Today marks the release of Minimal Wave's 30th anniversary reissue of now-defunct Fort Lauderdale collective Futurisk's seminal synth classic Player Piano. Read Abel Folgar's review, and order a copy here. From our print edition, the story of the reissue follows below.
"We were the rejects of the rejects."
That's how Jeremy Kolosine remembers his stint fronting West Palm
Beach synth-pop act Futurisk in the late '70s and early '80s. While
active, Futurisk received a few complimentary write-ups from the local
press but never quite fit with the guitar-based punk bands preferred
by South Florida booking agents and concertgoers. After releasing a
seven-inch single in 1980 and the Player Piano EP in 1982, the band --
which also included, at various points, Richard Hess, Jack Howard, and
Frank Lardino -- went on permanent hiatus. Kolosine relocated to
Virginia and might have remained a forgotten footnote in local music
history if not for one James Murphy.
After the LCD Soundsystem mastermind and DFA Records impresario fished
out a copy of the Futurisk EP at a record shop on Bleecker Street in
New York City -- where Kolosine had sold them sometime in 1984 in an
effort to, in his words, "get rid of the last few" -- Murphy was so
enamored of the band that he decided to feature one of their tracks,
"Push Me Pull You (Pt. 2)" on the DFA-curated compilation for Parisian
fashion house Colette in 2003. At the time, DFA was also playing host
to a number of contemporary bands like Murphy's own LCD Soundsystem
and the Rapture, which were reviving synth-based music but also
renewing interest in their progenitors.
Like Murphy, New York-based DJ Veronica Vasickaa also loved obscure
synth music. In an effort to make early synth releases accessible, she
launched Minimal Wave in 2005 as both an online hub for fans to trade
rare vinyl and a reissue label. Subsequently, many long-forgotten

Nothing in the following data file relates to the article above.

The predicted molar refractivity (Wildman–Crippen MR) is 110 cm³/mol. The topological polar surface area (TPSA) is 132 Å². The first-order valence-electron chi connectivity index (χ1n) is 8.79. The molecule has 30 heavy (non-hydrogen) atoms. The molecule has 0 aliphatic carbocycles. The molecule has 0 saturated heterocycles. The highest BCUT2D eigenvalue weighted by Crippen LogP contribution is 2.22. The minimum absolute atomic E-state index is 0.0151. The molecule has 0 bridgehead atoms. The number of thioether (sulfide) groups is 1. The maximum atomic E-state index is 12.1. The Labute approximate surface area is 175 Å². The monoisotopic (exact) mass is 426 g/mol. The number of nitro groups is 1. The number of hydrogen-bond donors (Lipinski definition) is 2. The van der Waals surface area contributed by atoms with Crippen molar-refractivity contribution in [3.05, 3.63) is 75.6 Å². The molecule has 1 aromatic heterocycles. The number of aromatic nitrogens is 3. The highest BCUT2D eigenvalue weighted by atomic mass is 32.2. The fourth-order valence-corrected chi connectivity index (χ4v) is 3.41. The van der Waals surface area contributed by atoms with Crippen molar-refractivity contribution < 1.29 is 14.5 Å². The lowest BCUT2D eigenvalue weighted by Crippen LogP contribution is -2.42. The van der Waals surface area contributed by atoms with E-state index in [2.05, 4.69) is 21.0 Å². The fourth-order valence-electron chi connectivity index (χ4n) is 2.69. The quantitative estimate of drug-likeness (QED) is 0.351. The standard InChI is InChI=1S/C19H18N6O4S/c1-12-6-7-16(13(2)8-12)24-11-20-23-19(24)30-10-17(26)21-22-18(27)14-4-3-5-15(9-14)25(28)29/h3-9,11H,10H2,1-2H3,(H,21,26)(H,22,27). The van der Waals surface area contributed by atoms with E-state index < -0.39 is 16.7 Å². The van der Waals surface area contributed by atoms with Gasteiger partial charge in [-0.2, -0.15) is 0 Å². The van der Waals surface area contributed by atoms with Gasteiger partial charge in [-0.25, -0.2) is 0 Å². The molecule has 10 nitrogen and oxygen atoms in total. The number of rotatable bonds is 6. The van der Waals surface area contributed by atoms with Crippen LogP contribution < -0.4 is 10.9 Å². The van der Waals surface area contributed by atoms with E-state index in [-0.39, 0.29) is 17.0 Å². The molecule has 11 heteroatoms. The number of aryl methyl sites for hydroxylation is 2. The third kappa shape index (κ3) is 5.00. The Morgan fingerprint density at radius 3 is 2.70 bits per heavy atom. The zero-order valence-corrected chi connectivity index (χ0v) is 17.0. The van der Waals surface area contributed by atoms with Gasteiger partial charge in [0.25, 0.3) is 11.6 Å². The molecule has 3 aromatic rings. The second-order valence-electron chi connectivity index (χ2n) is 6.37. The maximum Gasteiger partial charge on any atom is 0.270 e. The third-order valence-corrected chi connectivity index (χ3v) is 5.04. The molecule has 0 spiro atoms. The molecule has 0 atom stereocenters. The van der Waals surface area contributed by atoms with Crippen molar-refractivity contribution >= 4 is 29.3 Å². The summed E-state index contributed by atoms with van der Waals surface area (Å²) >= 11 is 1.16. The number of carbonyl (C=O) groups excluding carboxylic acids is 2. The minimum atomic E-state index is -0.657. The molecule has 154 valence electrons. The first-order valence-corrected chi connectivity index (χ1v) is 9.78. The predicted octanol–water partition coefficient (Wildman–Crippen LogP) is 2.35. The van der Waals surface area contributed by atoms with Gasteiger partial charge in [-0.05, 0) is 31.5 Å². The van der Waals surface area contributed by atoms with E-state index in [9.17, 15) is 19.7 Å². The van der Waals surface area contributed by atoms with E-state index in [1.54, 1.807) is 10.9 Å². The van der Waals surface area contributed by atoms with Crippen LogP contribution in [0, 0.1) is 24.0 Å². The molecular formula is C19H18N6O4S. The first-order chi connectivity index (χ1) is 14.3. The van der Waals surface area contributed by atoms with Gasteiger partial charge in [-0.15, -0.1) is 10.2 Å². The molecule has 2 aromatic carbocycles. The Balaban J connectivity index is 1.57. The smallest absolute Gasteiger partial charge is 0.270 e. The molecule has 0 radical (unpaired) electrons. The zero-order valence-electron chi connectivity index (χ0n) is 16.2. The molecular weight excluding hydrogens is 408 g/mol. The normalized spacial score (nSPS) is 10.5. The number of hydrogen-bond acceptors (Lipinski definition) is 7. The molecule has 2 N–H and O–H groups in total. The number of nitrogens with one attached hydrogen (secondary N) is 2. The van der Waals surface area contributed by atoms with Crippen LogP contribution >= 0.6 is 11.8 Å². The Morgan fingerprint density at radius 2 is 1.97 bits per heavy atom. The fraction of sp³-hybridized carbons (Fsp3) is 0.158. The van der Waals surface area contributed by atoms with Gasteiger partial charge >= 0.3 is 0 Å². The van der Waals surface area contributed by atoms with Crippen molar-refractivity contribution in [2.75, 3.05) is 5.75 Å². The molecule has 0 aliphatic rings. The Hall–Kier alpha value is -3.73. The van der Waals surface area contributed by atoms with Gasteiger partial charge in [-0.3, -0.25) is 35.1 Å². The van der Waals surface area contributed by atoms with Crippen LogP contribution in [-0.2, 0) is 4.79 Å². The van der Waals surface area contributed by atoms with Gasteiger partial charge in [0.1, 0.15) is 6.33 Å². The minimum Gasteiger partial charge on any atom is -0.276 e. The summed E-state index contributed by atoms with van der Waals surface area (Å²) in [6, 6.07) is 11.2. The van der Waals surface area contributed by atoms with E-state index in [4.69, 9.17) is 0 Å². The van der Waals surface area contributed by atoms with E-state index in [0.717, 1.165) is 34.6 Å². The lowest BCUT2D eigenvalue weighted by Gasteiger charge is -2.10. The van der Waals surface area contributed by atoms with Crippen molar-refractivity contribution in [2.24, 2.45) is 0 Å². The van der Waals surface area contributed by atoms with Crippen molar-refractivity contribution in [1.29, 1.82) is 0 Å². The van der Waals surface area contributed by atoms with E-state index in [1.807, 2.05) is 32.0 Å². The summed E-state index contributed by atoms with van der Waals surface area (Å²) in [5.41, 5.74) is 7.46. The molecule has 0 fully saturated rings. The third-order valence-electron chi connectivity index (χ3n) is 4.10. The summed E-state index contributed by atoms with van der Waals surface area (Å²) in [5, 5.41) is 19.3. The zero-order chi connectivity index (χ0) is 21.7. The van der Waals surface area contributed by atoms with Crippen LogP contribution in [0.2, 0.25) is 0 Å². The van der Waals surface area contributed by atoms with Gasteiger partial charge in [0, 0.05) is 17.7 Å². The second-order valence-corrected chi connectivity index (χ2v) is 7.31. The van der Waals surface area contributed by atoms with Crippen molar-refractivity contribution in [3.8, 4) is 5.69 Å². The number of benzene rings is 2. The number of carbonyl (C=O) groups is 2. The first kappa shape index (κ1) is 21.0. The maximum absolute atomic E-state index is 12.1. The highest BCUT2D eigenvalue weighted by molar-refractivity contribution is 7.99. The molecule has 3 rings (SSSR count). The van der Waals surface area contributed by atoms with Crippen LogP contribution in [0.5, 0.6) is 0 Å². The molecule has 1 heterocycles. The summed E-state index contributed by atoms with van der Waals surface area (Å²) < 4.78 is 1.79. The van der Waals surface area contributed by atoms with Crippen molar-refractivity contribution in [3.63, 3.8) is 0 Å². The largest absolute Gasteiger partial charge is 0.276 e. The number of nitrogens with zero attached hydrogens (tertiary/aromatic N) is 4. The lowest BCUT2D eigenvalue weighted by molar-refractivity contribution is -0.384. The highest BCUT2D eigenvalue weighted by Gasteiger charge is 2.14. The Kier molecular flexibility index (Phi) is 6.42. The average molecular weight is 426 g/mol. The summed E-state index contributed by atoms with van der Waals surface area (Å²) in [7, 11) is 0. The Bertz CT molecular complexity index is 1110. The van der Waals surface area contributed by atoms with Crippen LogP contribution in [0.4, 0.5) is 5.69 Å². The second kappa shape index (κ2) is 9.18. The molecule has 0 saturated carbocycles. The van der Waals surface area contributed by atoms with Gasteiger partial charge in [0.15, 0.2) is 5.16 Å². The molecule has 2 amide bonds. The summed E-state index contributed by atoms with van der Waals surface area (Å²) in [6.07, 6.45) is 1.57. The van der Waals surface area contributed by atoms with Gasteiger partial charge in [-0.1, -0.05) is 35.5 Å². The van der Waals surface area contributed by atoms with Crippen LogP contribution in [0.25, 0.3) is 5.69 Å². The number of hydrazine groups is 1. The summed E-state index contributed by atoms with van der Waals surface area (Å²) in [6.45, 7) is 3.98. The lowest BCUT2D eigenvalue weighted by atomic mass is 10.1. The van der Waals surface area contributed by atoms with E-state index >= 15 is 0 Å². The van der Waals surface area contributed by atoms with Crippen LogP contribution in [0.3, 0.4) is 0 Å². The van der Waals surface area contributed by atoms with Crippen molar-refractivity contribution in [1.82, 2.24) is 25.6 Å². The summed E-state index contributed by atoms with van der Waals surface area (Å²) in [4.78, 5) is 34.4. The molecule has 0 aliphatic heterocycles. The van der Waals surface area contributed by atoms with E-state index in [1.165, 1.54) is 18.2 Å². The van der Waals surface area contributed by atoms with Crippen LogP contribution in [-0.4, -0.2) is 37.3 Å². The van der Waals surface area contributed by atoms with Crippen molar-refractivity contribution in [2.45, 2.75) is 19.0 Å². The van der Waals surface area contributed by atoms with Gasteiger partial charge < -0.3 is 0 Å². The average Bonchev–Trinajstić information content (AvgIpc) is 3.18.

European and North American synth acts have received belated
recognition. Futurisk is no exception: It was Vasicka who contacted
Kolosine about a 30th-anniversary rerelease of Player Piano.
Kolosine sweetened the reissue with alternate versions of the EP
tracks and songs from the seven-inch, making it more of a Futurisk
Regardless, the Player Piano LP as presented by
Minimal Wave, out June 1, effectively captures the band's flair for
the dramatic, the keyboard melodies set in sharp relief to the arch,
heavily accented delivery of Kolosine, who moved to South Florida from
England when he was a teenager. "Lonely Streets," with its creepy,
Halloween-esque intro and glassily detached beat, demonstrates why the
band might have had difficulty finding an audience in its day even if
it's easy to hear how the band remains a relevant touchstone for John
Foxx-venerating acts on DFA and Modular.
With its shrewd mix of the synthetic and organic, Player Piano is
best described as the product of a band perhaps too far ahead of its
time. Futurisk was more than willing to explore, even if its artistic
decisions made it difficult to win fans or secure band members.
"Believe it or not, it was hard to find a drummer willing to play with
a drum machine," recalls Kolosine. "But Jack really embraced it. I
think what was different with us is that we didn't take ourselves too
After Futurisk, Kolosine moved on to a guitar-driven, now-defunct
collective in Virginia called Shakespace and composed experimental
music using videogame consoles. However, the marginalized-in-its-day
Futurisk will likely remain his artistic legacy. One man's trash is
another man's treasure, but as Kolosine can attest, sometimes who that
other man is can make all the difference.
-- Jonathan Garrett